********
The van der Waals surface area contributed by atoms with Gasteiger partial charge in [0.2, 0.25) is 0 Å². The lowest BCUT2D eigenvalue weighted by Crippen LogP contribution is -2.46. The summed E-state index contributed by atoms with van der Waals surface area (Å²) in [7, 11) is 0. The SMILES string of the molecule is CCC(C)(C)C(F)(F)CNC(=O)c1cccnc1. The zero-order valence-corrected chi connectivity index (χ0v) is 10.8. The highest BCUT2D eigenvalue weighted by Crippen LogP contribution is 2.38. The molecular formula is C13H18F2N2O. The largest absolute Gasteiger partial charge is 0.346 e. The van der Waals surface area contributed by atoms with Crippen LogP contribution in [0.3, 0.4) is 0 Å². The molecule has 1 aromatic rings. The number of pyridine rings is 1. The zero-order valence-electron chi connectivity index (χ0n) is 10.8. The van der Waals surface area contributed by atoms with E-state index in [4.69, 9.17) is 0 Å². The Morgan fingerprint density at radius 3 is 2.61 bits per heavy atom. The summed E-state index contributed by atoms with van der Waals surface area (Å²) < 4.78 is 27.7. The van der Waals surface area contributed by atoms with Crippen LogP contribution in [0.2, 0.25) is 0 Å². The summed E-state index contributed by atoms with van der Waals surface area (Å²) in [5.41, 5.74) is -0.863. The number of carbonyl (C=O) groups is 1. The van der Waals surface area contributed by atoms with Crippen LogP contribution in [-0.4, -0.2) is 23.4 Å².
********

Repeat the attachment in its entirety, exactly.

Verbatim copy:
The van der Waals surface area contributed by atoms with Gasteiger partial charge in [0.2, 0.25) is 0 Å². The lowest BCUT2D eigenvalue weighted by Crippen LogP contribution is -2.46. The summed E-state index contributed by atoms with van der Waals surface area (Å²) in [7, 11) is 0. The SMILES string of the molecule is CCC(C)(C)C(F)(F)CNC(=O)c1cccnc1. The zero-order valence-corrected chi connectivity index (χ0v) is 10.8. The highest BCUT2D eigenvalue weighted by Crippen LogP contribution is 2.38. The molecular formula is C13H18F2N2O. The largest absolute Gasteiger partial charge is 0.346 e. The van der Waals surface area contributed by atoms with Crippen LogP contribution in [0.3, 0.4) is 0 Å². The molecule has 1 aromatic rings. The number of pyridine rings is 1. The zero-order valence-electron chi connectivity index (χ0n) is 10.8. The van der Waals surface area contributed by atoms with E-state index in [4.69, 9.17) is 0 Å². The Morgan fingerprint density at radius 3 is 2.61 bits per heavy atom. The summed E-state index contributed by atoms with van der Waals surface area (Å²) < 4.78 is 27.7. The van der Waals surface area contributed by atoms with Crippen LogP contribution in [0.2, 0.25) is 0 Å². The summed E-state index contributed by atoms with van der Waals surface area (Å²) in [5.41, 5.74) is -0.863. The number of carbonyl (C=O) groups is 1. The van der Waals surface area contributed by atoms with Crippen LogP contribution in [-0.4, -0.2) is 23.4 Å².